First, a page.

I confirmed that he meant baking soda, so we experimented with the leftover dye and a big bowl of baking soda.

















SCIENCE!

The reason I've included Earth Day in this post is because Toby, knowing that the eggs we did would need to be broken so we could eat them before they went bad, still didn't want to get rid of the shells.
I said they're hard to take off in one piece when they're boiled.
He said he knew that, but maybe we could make an art project out of them instead of throwing them out.

So today he drew a picture of the Earth and we made an egg shell mosaic.















Our Earth Day  activities also included a clean up of the road in front of our house and discussions about littering and looking after the planet.
We thought we'd maybe wander around and get a couple grocery bags of trash, but we ended up with 6 grocery bags, plus three garbage bags we found in a ravine and a bucket full of dried cement. GROSS PEOPLE.



Happy Earth day everyone!

Thursday, April 10, 2014

The Lego Homeschooling Method

I found my scheduling calendar the other day for all the notes and things I wanted to do with Toby while homeschooling.
The word 'found' maybe indicates how long it's been since I've opened it.
I looked inside and my chest sank as I realized I hadn't made notes since the end of February. We were going to do 'green' projects for St.Patrick's Day and the first day of Spring. We were going to do seed sprouting prior to planting our early peppers so we could see how seeds grow. We were going to talk about trees and maple syrup, but it was too cold at the time for the sap to be flowing.

What the heck had we done for the entire month of March? I felt busy, we must have done... something?

Then I clued in. Toby had been bitten by the Lego bug. All we had done the last month was Lego, lunch, Lego, outside (maybe), Lego, dinner, Lego.

I felt a sinking feeling again as I looked at his word and math sheets that had all but been abandoned over the last several weeks.
We HAD to get back into a routine....right??

I left the office to find Toby, again, at the table with a tray of Lego in front of him.
Our current obsession is a create-and-rebuild Lego truck set, and Mixels.
If you haven't heard of Mixels, it's these little Lego creatures that have three to a 'tribe' and nine to a series. If you have all three form the same 'tribe' you can find instructions online to make a big guy from all of their pieces. If you have all the guys from the series you can do infinite mix variations with all the pieces from them.
For my 8 year old self, this would have been a terrible idea since I treasured every Lego thing I built, and played with it as a toy, never daring to take it apart again.
For Toby though, this is brilliant. He's constantly inventing things in his head and trying to draw them and taking things apart JUST so he can put them back together.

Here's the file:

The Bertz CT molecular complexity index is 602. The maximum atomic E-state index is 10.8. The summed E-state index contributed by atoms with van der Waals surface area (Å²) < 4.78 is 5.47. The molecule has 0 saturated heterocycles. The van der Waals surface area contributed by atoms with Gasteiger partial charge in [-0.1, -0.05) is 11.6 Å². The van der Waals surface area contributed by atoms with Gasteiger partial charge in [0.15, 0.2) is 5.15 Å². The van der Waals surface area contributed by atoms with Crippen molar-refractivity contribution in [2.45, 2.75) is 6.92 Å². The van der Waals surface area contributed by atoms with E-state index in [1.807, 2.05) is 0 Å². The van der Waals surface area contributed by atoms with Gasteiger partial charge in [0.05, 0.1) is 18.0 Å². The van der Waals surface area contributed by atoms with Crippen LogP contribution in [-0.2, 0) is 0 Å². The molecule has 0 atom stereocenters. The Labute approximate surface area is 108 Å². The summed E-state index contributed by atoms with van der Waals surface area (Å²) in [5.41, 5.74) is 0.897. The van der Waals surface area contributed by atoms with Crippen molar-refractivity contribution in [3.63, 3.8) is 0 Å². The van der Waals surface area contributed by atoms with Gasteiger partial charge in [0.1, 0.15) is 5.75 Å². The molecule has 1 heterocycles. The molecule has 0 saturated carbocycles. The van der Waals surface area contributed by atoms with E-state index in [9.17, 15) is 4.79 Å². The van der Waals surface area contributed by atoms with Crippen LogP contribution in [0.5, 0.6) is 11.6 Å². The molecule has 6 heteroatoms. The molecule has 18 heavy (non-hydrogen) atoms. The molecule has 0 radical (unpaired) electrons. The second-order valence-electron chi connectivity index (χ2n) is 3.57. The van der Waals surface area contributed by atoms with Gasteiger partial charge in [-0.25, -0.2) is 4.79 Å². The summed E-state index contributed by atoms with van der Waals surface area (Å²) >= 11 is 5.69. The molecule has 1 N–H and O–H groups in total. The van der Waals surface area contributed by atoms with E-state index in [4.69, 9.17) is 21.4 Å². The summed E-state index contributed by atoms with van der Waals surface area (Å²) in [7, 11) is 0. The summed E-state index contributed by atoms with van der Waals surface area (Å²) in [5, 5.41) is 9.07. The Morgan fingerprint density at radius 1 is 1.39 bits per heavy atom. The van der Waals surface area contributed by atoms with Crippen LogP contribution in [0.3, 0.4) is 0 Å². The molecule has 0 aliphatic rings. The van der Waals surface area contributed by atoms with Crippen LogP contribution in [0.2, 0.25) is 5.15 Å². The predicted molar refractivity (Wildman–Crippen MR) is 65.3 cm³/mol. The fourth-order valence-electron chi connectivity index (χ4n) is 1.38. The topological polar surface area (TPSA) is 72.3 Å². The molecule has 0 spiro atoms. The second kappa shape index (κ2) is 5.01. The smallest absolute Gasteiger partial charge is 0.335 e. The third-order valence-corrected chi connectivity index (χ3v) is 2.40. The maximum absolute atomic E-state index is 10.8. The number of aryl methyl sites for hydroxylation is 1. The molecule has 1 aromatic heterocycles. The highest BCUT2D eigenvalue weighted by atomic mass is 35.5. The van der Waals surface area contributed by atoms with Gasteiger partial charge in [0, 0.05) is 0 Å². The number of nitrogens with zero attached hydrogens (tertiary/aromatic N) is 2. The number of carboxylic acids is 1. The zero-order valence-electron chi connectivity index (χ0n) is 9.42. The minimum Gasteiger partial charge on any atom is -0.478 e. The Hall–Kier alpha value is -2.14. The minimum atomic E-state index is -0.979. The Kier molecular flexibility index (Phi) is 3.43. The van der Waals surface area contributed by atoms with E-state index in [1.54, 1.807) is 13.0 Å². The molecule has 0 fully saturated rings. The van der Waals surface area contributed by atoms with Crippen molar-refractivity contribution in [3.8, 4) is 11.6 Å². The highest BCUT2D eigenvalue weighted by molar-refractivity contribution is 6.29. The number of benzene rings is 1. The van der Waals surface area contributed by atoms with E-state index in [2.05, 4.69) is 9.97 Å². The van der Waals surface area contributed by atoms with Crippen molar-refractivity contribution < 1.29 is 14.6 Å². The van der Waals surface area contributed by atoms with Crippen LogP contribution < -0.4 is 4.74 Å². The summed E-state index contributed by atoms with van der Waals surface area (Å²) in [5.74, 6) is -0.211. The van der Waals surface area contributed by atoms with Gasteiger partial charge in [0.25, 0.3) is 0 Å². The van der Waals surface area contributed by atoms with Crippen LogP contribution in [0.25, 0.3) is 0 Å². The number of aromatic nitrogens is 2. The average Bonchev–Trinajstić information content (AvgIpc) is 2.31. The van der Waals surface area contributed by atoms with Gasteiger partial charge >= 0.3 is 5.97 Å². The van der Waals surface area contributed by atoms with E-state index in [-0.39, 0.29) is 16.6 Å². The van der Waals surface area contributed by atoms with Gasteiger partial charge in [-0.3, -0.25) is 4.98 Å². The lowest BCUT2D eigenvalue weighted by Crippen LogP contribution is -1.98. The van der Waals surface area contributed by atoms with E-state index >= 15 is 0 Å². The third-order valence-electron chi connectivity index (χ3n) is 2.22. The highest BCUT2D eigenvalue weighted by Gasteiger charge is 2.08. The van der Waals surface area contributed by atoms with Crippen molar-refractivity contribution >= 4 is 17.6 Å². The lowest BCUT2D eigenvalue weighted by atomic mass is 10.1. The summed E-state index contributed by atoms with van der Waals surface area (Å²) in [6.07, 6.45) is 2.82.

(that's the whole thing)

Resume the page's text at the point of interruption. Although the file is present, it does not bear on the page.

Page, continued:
He proudly showed me his new characters and told me all about the things they do to help the other Mixels. It finally hit me as I sat and listened to him for the hundredth time just how GOOD his designs were. Every character was different. Every time.
Maybe... just maybe... he was actually learning something...

Here's what I've finally figured out, just by watching him.
He's learning:

Engineering: the most obvious Lego skill. Everything is trial and error, and every time he makes a mistake, he makes the design better. Supports, locks, braces, everything in the right place to make the design work.

Counting: '2-piece' '4-piece' '6-piece' '4-cube' 'single-square/circle' and  'two-ramp' have all become common parts of our vocabulary when playing. Being able to sight-see those number figures, as well as count how many pieces you need, is something that used to take ages, and now happens almost instantaneously.

Colour: Again, obvious with Lego, but we're learning new colours like burgundy, gold, and the difference between dark grey and light grey.

Balance: Both structurally and artistically. Sometimes the creations are symmetrical, and other times they're not, but he's always figuring out that it can't be too heavy on one side, or that he needs another piece to even it out.

Following direction: 6 months ago he would get through 4-6 steps of Lego instructions, with help, before either skipping ahead or wanting to do something else. Last week he followed online instructions, start to finish, 30 something steps, with no help at all, except to ask for a few pieces he couldn't find.

Focus: Hand-in-hand with the last point, his ability to focus on something for more than 10 minutes has increased SIGNIFICANTLY.

Fine motor skills: What he got frustrated and cried about a few months ago, he now does with determination, accuracy and care.